30 Oct 1997
|DJ Set tour by DJ Shadow|
This show was broadcast on Radio One from Oxford Brooks University. The show was recorded and later an excerpt from the show appeared on deluxe editions of Entroducing...
Andy Crysell, New Musical Express, 8 November 1997
IT'S ASKING a lot, of course, to hope that tonight, amid a boozed-up, loudmouthed, zany shirt-wearing crowd of freshers, DJ Shadow will come close to matching the slow-burning majesty of his records. Because frankly he isn't prepared to grab anyone's attention by swinging brazenly across the stage on a rope, sporting a spangly jumpsuit and strobe-lit codpiece.
And so the truth: DJ Shadow shuffles into view in a grey woolly hat and grey sweatshirt. He surveys his decks and the small heap of technological hardware to his right. Then he goes for it, he puts on a meandering 12". Next, uh, he fiddles with one of his greyish effects boxes. But he isn't moving much. Nor is he persuading us to, like, dance. And, oh yeah, the light show is a bit crap, too...
So, DJ Shadow, undoubtedly one of the most inventive and awe-inspiring artists in any genre of music right now, isn't exactly in the throes of winning people over. But does he care? He does not. He keeps an unremitting, almost military beat on the go, scratches up vinyl over the top and, to all intents and purposes, bawls, "Hello, Oxford. F— you. This is a lesson in old-skool hip-hop physics and if you don't like it, tough luck."
To wit, the queue for the bar becomes ten-deep. Until... the turntable technique seminar comes to a halt and Shadow bites off the heads of six small rodents before wielding a Flying-V axe.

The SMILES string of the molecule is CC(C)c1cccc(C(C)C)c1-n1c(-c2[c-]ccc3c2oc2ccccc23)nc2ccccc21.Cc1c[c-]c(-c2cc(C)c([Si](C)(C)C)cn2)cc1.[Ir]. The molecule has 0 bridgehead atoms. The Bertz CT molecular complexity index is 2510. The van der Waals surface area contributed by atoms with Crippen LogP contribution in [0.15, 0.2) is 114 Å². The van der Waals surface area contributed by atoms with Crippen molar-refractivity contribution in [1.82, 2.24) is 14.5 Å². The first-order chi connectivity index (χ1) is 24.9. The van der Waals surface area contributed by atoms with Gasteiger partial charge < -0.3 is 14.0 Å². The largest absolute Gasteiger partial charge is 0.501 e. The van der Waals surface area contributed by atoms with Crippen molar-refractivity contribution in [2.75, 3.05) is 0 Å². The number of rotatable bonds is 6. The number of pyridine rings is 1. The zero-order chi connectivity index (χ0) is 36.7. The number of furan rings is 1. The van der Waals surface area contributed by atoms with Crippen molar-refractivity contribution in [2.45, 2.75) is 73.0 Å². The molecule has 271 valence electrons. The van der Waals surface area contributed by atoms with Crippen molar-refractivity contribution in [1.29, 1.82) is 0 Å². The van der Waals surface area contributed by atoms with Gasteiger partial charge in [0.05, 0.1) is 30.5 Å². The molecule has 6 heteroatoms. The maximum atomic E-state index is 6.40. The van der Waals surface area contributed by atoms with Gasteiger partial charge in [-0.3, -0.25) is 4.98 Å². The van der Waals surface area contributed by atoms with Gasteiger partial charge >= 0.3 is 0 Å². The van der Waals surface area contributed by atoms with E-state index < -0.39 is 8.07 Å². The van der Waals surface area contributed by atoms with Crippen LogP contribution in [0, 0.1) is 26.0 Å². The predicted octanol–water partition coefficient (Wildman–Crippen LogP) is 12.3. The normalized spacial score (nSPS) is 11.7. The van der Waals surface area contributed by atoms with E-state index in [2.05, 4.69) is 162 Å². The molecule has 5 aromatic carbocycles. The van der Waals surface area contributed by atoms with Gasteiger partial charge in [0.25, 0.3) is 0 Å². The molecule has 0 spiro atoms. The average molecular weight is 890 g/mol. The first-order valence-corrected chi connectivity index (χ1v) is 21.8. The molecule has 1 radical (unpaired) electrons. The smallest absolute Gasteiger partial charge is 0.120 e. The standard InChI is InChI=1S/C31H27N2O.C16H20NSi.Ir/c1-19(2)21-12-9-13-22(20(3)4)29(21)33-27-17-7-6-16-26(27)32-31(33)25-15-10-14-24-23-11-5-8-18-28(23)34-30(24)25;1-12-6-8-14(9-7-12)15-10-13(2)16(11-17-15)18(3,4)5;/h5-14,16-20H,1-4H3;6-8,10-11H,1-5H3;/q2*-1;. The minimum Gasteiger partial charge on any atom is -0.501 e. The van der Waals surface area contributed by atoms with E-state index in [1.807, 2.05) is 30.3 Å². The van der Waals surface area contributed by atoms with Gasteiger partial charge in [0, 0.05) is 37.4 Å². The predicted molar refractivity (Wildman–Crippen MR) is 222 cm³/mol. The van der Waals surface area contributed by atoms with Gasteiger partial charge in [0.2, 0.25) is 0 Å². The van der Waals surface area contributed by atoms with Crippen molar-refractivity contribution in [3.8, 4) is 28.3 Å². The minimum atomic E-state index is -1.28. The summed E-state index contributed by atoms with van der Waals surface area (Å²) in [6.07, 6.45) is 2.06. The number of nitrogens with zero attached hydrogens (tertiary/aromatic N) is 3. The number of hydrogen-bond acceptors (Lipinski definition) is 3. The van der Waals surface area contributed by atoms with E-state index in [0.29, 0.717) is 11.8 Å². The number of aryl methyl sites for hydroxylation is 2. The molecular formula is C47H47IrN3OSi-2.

A lie obviously, but the sound is now doing all of this and more for him. The crashing, riffing magic of 'High Noon' is upon us, the crowd is whooping the whoop of people who've 'heard this one before', and the genius of the Californian kid who's pulverised all trip-hop competition in the space of one album and a handful of 12"s, slams dramatically back into focus.
Then there's the regal brilliance of 'Organ Donor', sticking rigidly to the way it sounds on his Endtroducing... album. A filmic, woozy interlude comes next, giving way to the gorgeous 'Midnight In A Perfect World', which underlines its unassailable status as the peerless tune to play as the clock strikes midnight and ushers in the year 2000. But save for coming over like a mutated 'Hey Jude' at the end, it also settles for sounding identical to how it's always sounded.
So, it keeps coming back to his records, and that's probably the way it will always be with Shadow. Ultimately, if you care little for his music, you will not be mistaken in concluding that, live, he is absolute rubbish. If, however, you've already been sucked into his matrix of samples, you'll be able to forgive him. You will be served with another reminder of why Endtroducing is an undoubted masterpiece — nothing more, nothing less.
Unsurprisingly, he does not leave the stage in a flash of fireworks...
- Crysell, A. (1997) "DJ Shadow: Oxford Brookes University". New Musical Express. DJ Shadow.